Congress expands money laundering laws to include casinos


Posted at May 31 2017 01:24 AM | Updated as of May 31 2017 10:03 AM

A casino dealer collects chips at a roulette table in Pasay City. Erik De Castro, Reuters/file

MANILA- Congress on Tuesday approved an amendment to a money laundering law to cover gambling, a move aimed at plugging loopholes that allowed $81 million stolen from Bangladesh to pass through casinos.

Voting separately, the House of Representatives and Senate passed on third and final readings similar bills expanding the existing anti-money laundering act to improve the legal framework against dirty money, making it compliant with global standards.

"We should move to be more transparent by amending the law to protect our casinos from money laundering by crime syndicates," said Josephine Sato, one of the amended bill authors in the lower house.

The approved measure requires any casino transactions worth P5 million ($100,500) to be reported to an anti-money laundering agency, including accumulated bets, Sato added.

Amending the law had been an uphill battle because of fierce lobbying by the gaming industry, according to lawmakers.

The Philippines has emerged as an Asian gambling hub and its casinos last year raked in P149 billion in gross gaming revenue, data from the gaming regulator showed. Japanese gaming magnate Kazuo Okada is set to launch a $2.4 billion casino in Manila in July.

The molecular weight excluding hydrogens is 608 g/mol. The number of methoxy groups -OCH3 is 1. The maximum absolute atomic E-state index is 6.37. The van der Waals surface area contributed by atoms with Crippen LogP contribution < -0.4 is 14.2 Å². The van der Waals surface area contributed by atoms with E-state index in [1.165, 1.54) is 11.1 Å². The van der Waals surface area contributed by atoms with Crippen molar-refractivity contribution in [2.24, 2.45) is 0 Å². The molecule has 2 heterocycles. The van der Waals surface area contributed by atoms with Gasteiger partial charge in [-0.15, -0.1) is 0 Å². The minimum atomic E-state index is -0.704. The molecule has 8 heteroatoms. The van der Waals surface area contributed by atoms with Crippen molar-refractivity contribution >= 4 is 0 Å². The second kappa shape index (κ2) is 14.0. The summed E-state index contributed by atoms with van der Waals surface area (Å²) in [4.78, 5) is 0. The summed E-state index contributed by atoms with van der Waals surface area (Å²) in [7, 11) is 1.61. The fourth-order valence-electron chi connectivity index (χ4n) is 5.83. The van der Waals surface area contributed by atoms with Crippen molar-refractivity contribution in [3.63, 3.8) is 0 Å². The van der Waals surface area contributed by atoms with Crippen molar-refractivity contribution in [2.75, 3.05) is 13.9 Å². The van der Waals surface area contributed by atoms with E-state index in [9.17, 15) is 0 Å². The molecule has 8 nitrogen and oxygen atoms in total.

The main proponent of the bill in the upper house, Senator Francis Escudero, said internet and ship-based casinos were also covered under the amended version to ensure that the country will not be "used as a money laundering site for the proceeds of any unlawful activity".

Both bills were passed on the second to last day of the regular session of Congress, beating the June deadline imposed by the Asia Pacific Group on Money Laundering, a regional body with 41 member countries, for the Philippines to strengthen its laws.

The exclusion of casinos from the current scope of the anti-money laundering legislation and a strict bank secrecy law have made it difficult for authorities to track the Bangladesh money trail and identify the perpetrators.

Bangladesh's central bank has retrieved just under a fifth of the stolen $81 million funds.

President Rodrigo Duterte is expected to sign the measure into law next month.